ATLANTA -- With pitchers and catchers set to report to Spring Training on Feb. 15, we extend our breakdown of the Braves' projected roster by focusing on the outfielders. If it's not broke, don't fix it. After evaluating some upgrade options, this is essentially the approach the Braves took when
ATLANTA -- With pitchers and catchers set to report to Spring Training on Feb. 15, we extend our breakdown of the Braves' projected roster by focusing on the outfielders.
If it's not broke, don't fix it. After evaluating some upgrade options, this is essentially the approach the Braves took when they re-signed Nick Markakis at a bargain price and reunited him with the other members of what became one of the most productive outfield trios Atlanta has possessed this decade.
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Despite Ronald Acuña Jr. being absent for approximately two months, the Braves' outfielders ranked fifth among National League teams with a 10.0 fWAR (FanGraphs' WAR model). This marked the club's highest figure since 2012, when Michael Bourn, Jason Heyward and Martín Prado helped create 13.4 fWAR.
There is a chance the Braves' outfielders could prove even more productive this season. The 21-year-old Acuna has shown he may already be a perennial MVP Award candidate. A rejuvenated Markakis earned his first career All-Star selection last year before fading down the stretch. Inciarte overcame first-half offensive struggles and once again provided steady defense that earned him a third consecutive Gold Glove Award.
Maybe most importantly, the Braves now have the depth necessary to guard against potential fatigue. Markakis led all Major League outfielders with 160 defensive starts last year. Inciarte ranked fourth with 151. The only players who started more games as an outfielder were Mitch Haniger (156) and Bryce Harper (154).
Here's a look at how the Braves' outfield will look in 2019:
Left Field: Acuna
Despite making his MLB debut three weeks into the season and then missing a month with a sprained left knee, Acuna ranked fifth among NL outfielders (minimum 450 plate appearances) with a 3.7 fWAR. The 3.4 fWAR he produced after the All-Star break ranked second among all NL players, trailing just the 5.4 fWAR recorded by National League MVP Award winner Christian Yelich.
Acuna will attempt to extend his second-half success, which saw him hit .322 with 19 homers and a 1.028 OPS. He ranked third among all NL players with 171 Weighted Runs Created Plus during this span.
As things currently stand, it appears the Braves will move Acuna from the leadoff role to the cleanup spot. This move could cost the young phenom at least 30 plate appearances. But his presence in that spot should prove valuable to Freddie Freeman, who will now be sandwiched between Josh Donaldson and Acuna.
Center Field: Inciarte
Though the Braves won last year's division title with Markakis as their cleanup hitter, it doesn't appear they will double down by placing the 35-year-old veteran back in that role. So with Acuna moving down a few spots, the leadoff role will likely be given back to Inciarte, who lost the job after hitting .241 with a .312 on-base percentage during last year's first half.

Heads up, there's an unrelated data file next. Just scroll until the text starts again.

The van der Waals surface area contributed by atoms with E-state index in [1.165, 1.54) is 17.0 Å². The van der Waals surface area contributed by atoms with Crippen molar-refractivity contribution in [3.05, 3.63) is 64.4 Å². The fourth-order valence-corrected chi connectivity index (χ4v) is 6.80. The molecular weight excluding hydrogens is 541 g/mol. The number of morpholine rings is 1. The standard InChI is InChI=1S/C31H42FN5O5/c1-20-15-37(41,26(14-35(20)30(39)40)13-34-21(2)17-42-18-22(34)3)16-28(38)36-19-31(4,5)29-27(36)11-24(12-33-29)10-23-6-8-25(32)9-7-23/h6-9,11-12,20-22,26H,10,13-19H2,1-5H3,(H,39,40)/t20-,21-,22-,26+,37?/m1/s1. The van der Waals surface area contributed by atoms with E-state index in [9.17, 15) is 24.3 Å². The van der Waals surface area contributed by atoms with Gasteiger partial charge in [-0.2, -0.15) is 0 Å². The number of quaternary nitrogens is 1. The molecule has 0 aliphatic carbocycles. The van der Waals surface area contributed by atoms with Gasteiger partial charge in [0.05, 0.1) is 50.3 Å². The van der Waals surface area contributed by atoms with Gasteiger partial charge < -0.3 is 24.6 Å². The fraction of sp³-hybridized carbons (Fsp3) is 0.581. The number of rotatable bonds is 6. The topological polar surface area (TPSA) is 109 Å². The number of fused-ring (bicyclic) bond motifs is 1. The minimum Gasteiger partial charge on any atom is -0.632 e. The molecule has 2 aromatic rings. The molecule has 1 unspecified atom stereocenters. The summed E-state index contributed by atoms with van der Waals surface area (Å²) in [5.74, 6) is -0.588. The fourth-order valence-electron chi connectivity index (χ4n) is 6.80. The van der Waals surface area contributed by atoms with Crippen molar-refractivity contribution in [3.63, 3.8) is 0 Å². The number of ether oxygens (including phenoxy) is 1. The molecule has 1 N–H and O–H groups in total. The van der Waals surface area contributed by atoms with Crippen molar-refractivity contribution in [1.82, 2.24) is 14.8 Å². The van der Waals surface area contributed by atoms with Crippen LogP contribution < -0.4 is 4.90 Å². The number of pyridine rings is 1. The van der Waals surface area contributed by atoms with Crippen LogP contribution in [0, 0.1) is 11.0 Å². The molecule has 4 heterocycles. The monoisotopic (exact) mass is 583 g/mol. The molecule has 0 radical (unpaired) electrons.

Inciarte produced a 201-hit season while sitting atop Atlanta's lineup in 2017, and he bounced back from last year's rough start to hit .302 with a .345 OBP in the second half. The veteran outfielder is capable of handling the role as long as he avoids the early-season struggles experienced against left-handed pitchers in '18.
Inciarte finished second in the Majors with 21 Outs Above Average last year, and he leads all MLB outfielders with 63 OAA over the past three seasons. Billy Hamilton ranks second with 51.
Right Field: Markakis
Inciarte's tremendous range allowed the Braves to position Markakis deeper and have him play closer to the right-field line last year. The move proved to be quite valuable as the veteran outfielder went from an average defender in 2017 to a Gold Glove Award winner in '18.
Markakis also notched a Silver Slugger Award, an honor that was based on his strong first-half numbers. After hitting .323 with 10 homers and an .877 OPS before the All-Star break, he batted just .258 with four homers and a .701 OPS after the Midsummer Classic.
When Markakis re-signed with the Braves a few weeks ago, he admitted his second-half struggles were likely a product of the fatigue he felt while satisfying his goal to play in each of the 162 regular-season games.
Backup Options: Adam Duvall, Charlie Culberson, Johan Camargo
Though Camargo will likely see a majority of his time in the infield, his transition into a super-utility player will begin with outfield instruction during Spring Training. Culberson and Duvall are both capable of serving as backups at each of the three outfield positions. But in an effort to keep Camargo's bat in the lineup as much as possible, the Braves will get a feel for whether his tremendous defensive skills extend to the outfield.
When the Braves acquired Duvall from the Reds just before last summer's non-waiver Trade Deadline, he was accurately described as a Gold Glove-caliber outfielder with plus power. But he struggled mightily over the season's final two months and was left off the postseason roster. Now the Braves will need to decide whether they want to take a chance on carrying Duvall again in a backup role.
Culberson had limited outfield experience before last season, but he served as a capable replacement while Acuna was sidelined by his knee injury. His versatility and capability to consistently deliver in big moments made him one of last season's most valuable contributors.
Mark Bowman has covered the Braves for MLB.com since 2001.